Times being what they are, it’s a good idea to have a Plan B.
I believe I have come up with mine: “Ride By Bikes – The Realtor’s Friend.”
Allow me to explain.
We all know that the Spokane area has its share of Crabby Appletons when it comes to hostility toward bicyclists. There’s no need to recite the list of complaints.
But the truth is, most people have positive associations with bicycling. And the sight of seemingly normal individuals on bikes tends to be regarded as a gently upbeat indicator of our community’s livability.
Anyway, just the other day, I was pedaling home from work when I passed what looked like a real estate agent emerging from a house-for-sale with a prospective buyer.
The thought occurred to me that my presence was helping to make the neighborhood seem inviting. I could imagine the potential buyer thinking “If that old guy feels OK about riding his bike here, this neighborhood must be pretty snugsville.”
That’s when the light bulb went on.
Why not schedule my ride-bys in advance with real estate agents? For a modest fee, of course.
Agent: “The couple looking at the house will arrive at 2. Can you be out there riding back and forth by 1:55?”
Me: “I’ll be there. Want me to wave and say hello?”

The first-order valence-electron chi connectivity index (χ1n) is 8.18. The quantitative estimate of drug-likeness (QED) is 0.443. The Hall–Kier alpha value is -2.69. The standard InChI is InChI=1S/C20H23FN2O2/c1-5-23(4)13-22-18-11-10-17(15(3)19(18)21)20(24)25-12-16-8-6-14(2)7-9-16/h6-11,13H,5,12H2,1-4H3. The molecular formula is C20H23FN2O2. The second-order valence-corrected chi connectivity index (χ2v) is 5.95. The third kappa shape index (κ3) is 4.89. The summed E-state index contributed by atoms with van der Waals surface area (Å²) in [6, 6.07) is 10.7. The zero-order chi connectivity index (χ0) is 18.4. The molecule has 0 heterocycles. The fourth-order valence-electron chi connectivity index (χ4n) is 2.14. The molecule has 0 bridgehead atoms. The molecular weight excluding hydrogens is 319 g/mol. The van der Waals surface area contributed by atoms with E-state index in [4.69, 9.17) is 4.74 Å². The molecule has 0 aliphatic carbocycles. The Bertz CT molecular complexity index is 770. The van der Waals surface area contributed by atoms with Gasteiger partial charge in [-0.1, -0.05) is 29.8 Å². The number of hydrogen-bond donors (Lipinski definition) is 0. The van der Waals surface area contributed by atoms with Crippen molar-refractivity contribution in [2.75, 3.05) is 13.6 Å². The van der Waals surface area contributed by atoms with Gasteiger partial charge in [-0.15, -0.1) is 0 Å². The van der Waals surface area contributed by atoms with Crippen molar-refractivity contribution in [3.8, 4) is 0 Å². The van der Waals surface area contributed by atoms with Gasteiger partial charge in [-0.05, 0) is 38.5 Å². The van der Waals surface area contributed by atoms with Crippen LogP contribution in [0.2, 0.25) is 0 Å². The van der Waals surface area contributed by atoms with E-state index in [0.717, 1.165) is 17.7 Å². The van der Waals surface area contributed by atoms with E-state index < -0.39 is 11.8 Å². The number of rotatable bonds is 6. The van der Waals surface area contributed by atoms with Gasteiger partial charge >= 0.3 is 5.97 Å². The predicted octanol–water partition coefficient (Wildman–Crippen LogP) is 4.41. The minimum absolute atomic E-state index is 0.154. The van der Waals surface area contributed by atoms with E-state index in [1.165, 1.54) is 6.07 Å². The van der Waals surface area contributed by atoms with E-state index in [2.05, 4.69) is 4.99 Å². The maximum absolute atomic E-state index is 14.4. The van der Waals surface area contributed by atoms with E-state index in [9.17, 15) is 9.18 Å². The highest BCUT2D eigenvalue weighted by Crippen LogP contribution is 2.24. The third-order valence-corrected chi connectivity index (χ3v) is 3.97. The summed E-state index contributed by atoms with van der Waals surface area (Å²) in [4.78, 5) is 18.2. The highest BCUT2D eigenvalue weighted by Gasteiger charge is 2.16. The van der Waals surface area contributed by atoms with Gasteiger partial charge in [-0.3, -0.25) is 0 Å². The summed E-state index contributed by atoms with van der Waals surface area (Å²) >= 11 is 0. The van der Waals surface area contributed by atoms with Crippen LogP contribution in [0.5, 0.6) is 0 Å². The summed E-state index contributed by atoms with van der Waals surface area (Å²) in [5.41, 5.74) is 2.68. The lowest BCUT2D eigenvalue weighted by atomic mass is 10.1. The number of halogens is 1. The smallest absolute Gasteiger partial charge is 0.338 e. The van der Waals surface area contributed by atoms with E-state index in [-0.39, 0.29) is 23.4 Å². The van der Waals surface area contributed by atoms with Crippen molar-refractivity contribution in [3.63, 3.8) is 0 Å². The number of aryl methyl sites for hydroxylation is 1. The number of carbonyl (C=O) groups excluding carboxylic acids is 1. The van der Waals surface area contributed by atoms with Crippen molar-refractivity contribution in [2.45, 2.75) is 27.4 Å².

Agent: “That would be nice.”
Once Ride By Bikes is up and going, I can hire employees and offer a variety of packages tailored to the busy real estate professional’s exact needs.
The Golden Years: A smiling elderly couple slowly pedals by, waving and calling out “Welcome to the neighborhood!”
The Happy Family: An attractive young couple ride by and all but quiver with a vibe that says “We’re so fertile and in love, and it’s largely because we live on this wonderful block!”
The Future Neighbor: A fit young man with a baby carrier attached to his bike rolls by and says “You look like our kind of people!”
The Pleasantville: A pair of bell-ringing little girls wearing princess helmets pedal past and wave. “We promise to stay off your lawn!”
And so on. Staging a home sale? Don’t just rely on baking bread. Call today.
Today’s Slice question: How do you pronounce “Moscow,” as in the Idaho community?
sponsored According to two 2015 surveys, 62 percent of Americans do not have enough savings to handle an unexpected emergency, much less any long-term plans.